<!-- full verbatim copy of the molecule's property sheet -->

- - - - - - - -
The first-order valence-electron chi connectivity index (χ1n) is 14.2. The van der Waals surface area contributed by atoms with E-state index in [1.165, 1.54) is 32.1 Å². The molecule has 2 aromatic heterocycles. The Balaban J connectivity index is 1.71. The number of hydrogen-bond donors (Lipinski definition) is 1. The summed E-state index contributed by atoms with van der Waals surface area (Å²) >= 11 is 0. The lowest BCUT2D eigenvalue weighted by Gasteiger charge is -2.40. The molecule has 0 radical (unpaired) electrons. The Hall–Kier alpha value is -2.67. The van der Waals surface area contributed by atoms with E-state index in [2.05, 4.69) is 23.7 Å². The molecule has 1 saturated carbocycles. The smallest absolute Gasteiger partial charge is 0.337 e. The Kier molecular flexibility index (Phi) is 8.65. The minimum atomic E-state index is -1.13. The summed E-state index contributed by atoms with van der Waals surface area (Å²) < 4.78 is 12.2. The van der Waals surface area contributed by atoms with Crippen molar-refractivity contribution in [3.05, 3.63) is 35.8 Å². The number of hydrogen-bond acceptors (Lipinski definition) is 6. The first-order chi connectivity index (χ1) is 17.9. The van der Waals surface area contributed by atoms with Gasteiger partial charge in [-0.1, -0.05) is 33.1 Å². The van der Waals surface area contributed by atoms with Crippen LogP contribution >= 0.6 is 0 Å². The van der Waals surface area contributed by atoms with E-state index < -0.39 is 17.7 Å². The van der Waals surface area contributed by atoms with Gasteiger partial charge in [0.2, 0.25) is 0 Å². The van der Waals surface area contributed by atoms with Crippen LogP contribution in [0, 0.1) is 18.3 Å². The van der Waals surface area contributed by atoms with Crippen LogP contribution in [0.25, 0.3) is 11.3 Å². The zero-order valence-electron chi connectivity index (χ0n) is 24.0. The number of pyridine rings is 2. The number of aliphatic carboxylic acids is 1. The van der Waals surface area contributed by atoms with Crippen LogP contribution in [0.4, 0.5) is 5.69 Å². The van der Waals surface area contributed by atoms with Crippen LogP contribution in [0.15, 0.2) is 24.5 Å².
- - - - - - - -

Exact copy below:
The first-order valence-electron chi connectivity index (χ1n) is 14.2. The van der Waals surface area contributed by atoms with E-state index in [1.165, 1.54) is 32.1 Å². The molecule has 2 aromatic heterocycles. The Balaban J connectivity index is 1.71. The number of hydrogen-bond donors (Lipinski definition) is 1. The summed E-state index contributed by atoms with van der Waals surface area (Å²) >= 11 is 0. The lowest BCUT2D eigenvalue weighted by Gasteiger charge is -2.40. The molecule has 0 radical (unpaired) electrons. The Hall–Kier alpha value is -2.67. The van der Waals surface area contributed by atoms with E-state index in [2.05, 4.69) is 23.7 Å². The molecule has 1 saturated carbocycles. The smallest absolute Gasteiger partial charge is 0.337 e. The Kier molecular flexibility index (Phi) is 8.65. The minimum atomic E-state index is -1.13. The summed E-state index contributed by atoms with van der Waals surface area (Å²) < 4.78 is 12.2. The van der Waals surface area contributed by atoms with Crippen molar-refractivity contribution in [3.05, 3.63) is 35.8 Å². The number of hydrogen-bond acceptors (Lipinski definition) is 6. The first-order chi connectivity index (χ1) is 17.9. The van der Waals surface area contributed by atoms with Gasteiger partial charge in [-0.1, -0.05) is 33.1 Å². The van der Waals surface area contributed by atoms with Crippen LogP contribution >= 0.6 is 0 Å². The van der Waals surface area contributed by atoms with E-state index < -0.39 is 17.7 Å². The van der Waals surface area contributed by atoms with Gasteiger partial charge in [0.2, 0.25) is 0 Å². The van der Waals surface area contributed by atoms with Crippen LogP contribution in [0, 0.1) is 18.3 Å². The van der Waals surface area contributed by atoms with Crippen LogP contribution in [0.25, 0.3) is 11.3 Å². The zero-order valence-electron chi connectivity index (χ0n) is 24.0. The number of pyridine rings is 2. The number of aliphatic carboxylic acids is 1. The van der Waals surface area contributed by atoms with Crippen LogP contribution in [0.4, 0.5) is 5.69 Å². The van der Waals surface area contributed by atoms with Crippen LogP contribution in [0.15, 0.2) is 24.5 Å².